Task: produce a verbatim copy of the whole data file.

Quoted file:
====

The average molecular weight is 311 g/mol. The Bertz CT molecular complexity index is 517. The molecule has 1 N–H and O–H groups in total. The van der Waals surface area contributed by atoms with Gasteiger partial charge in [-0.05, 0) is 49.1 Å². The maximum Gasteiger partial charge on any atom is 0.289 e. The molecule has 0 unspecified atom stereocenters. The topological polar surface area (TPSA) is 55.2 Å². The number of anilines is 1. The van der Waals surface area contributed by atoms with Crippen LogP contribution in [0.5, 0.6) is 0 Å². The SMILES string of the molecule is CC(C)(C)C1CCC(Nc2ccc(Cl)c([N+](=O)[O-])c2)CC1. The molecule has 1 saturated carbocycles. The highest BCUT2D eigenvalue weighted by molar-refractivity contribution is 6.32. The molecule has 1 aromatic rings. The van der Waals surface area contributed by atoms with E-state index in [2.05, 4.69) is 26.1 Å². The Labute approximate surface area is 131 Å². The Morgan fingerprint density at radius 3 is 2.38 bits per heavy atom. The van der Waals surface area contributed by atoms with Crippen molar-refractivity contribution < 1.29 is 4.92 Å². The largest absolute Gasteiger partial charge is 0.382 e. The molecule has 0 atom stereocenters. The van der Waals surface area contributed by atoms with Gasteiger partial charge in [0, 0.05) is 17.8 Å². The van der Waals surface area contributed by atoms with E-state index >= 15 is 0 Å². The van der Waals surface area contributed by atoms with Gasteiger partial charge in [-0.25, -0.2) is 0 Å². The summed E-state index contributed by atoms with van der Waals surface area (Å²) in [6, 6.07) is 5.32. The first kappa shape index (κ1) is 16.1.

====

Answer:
The average molecular weight is 311 g/mol. The Bertz CT molecular complexity index is 517. The molecule has 1 N–H and O–H groups in total. The van der Waals surface area contributed by atoms with Gasteiger partial charge in [-0.05, 0) is 49.1 Å². The maximum Gasteiger partial charge on any atom is 0.289 e. The molecule has 0 unspecified atom stereocenters. The topological polar surface area (TPSA) is 55.2 Å². The number of anilines is 1. The van der Waals surface area contributed by atoms with Crippen LogP contribution in [0.5, 0.6) is 0 Å². The SMILES string of the molecule is CC(C)(C)C1CCC(Nc2ccc(Cl)c([N+](=O)[O-])c2)CC1. The molecule has 1 saturated carbocycles. The highest BCUT2D eigenvalue weighted by molar-refractivity contribution is 6.32. The molecule has 1 aromatic rings. The van der Waals surface area contributed by atoms with E-state index in [2.05, 4.69) is 26.1 Å². The Labute approximate surface area is 131 Å². The Morgan fingerprint density at radius 3 is 2.38 bits per heavy atom. The van der Waals surface area contributed by atoms with Crippen molar-refractivity contribution < 1.29 is 4.92 Å². The largest absolute Gasteiger partial charge is 0.382 e. The molecule has 0 atom stereocenters. The van der Waals surface area contributed by atoms with Gasteiger partial charge in [0, 0.05) is 17.8 Å². The van der Waals surface area contributed by atoms with E-state index >= 15 is 0 Å². The van der Waals surface area contributed by atoms with Gasteiger partial charge in [-0.25, -0.2) is 0 Å². The summed E-state index contributed by atoms with van der Waals surface area (Å²) in [6, 6.07) is 5.32. The first kappa shape index (κ1) is 16.1.